- Title: Thunberg: "Are we ready to take action" in climate fight?
- Date: 9th August 2021
- Summary: BEIJING, CHINA (FILE - DECEMBER 2, 2018) (REUTERS) BEIJING CITY SKYLINE IN SMOG TRAFFIC IN SMOG BUILDINGS UNDER CONSTRUCTION SHROUDED IN SMOG TRAFFIC IN POLLUTION / SURVEILLANCE CAMERA
- Embargoed: 23rd August 2021 12:35
- Keywords: 1.5 degrees Greta Thunberg IPCC IPCC report United Nations climate change climate crisis global warming greenhouse gas
- Location: STOCKHOLM, SWEDEN / LIMNI, EVIA, GREECE / VARIOUS FILE LOCATIONS
- City: STOCKHOLM, SWEDEN / LIMNI, EVIA, GREECE / VARIOUS FILE LOCATIONS
- Country: Various
- Topics: Climate Change,Environment,General News,Government / Politics,Climate Politics
- Reuters ID: LVA006EPK6VD3
- Aspect Ratio: 16:9
- Story Text: Calling for action to fight climate change after Monday's (August 9) dire report by a U.N. science panel, activist Greta Thunberg said she plans to go to this year's global climate conference in Glasgow, Scotland, after all.
The major U.N. conference will test countries' ambition to limit global warming, which a landmark scientific report on Monday warned was dangerously close to escalating beyond the limits countries agreed on.
"I hope that this can be a wake up call," Thunberg said of the report, in an interview with Reuters.
"We are the ones who need to be brave and ask the difficult questions to ourselves, like what do we value? Are we ready to take action to ensure future and present living conditions?"
Referring to a recent spate of extreme weather events, Thunberg said: "These are all just symptoms of the climate crisis. We're not talking about the root cause itself, the things that are actually fuelling these events. And we are not holding people in power accountable."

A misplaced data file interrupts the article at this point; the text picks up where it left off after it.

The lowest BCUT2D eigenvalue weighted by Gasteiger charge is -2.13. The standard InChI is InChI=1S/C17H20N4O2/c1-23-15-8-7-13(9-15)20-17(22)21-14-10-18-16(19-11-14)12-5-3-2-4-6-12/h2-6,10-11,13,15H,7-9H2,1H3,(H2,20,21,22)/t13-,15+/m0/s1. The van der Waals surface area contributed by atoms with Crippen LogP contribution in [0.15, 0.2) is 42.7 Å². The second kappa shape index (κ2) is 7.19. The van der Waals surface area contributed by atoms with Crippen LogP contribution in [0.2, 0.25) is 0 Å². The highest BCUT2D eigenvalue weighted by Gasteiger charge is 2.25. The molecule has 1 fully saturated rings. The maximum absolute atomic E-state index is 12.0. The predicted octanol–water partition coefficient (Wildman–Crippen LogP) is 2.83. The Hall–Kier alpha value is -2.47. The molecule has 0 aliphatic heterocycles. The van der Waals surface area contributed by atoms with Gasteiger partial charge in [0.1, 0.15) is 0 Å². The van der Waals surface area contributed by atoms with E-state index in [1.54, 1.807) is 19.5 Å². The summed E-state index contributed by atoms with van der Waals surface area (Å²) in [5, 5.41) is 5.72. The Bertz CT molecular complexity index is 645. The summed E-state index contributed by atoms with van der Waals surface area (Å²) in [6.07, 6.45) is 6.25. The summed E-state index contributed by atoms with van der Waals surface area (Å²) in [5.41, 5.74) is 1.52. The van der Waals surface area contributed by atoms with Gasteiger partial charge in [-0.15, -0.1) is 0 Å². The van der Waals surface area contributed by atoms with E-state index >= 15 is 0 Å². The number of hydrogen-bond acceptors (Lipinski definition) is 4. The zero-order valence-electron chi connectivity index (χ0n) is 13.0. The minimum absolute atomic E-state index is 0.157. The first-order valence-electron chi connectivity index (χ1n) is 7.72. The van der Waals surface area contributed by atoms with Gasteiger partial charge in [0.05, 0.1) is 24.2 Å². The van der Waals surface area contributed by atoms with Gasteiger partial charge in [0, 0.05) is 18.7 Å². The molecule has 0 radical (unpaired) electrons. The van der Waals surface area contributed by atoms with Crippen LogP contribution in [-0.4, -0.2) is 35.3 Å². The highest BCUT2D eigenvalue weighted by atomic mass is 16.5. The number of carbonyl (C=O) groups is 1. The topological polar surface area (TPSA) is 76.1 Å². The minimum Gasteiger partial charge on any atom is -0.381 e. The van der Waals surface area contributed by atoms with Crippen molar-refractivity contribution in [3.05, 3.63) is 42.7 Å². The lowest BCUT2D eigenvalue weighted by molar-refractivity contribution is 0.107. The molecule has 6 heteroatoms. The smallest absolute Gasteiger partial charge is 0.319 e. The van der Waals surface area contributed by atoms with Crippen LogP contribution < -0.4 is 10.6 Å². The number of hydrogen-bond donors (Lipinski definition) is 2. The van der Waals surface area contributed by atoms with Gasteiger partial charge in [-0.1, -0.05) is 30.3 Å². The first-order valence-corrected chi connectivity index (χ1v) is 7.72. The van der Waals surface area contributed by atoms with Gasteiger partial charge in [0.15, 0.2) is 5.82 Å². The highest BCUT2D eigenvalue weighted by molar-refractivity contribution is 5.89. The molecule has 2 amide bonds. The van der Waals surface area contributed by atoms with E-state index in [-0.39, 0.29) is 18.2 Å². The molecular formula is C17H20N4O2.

The U.N. report landed just three months before the Glasgow conference in November.
Thunberg, who has rallied youth to protest for climate action worldwide, had initially said she would skip the event out of concern that the uneven rollout of COVID-19 vaccines across the world would leave some countries unable to attend safely.
But Britain's offer in June to vaccinate delegates assuages some of that concern, the 18-year-old Swedish campaigner said.
"I've said before that I wasn't going to go if it wasn't fair," Thunberg said. "But now they say that they will vaccinate all the delegates that are going there. If that's considered fair and safe, then I will hopefully attend."
With wildfires ripping through Greece and Turkey this week, just weeks after deadly flooding swept through China and Germany and heatwaves baked the United States, Thunberg said people's awareness of climate change was increasing, but "very slowly".
But she said world leaders had ignored scientists' previous warnings about climate change and she did not expect them to match words with action in response to the latest U.N. report.
"I expect them to go out and have big speeches, or press releases, or posts on social media where they say the climate crisis is very important and we are doing everything that we can," Thunberg said.
"What they consider to be climate action today is almost only creative carbon accounting or setting vague, distant targets without taking action now."
(Production: Matt Stock/Kate Abnett)
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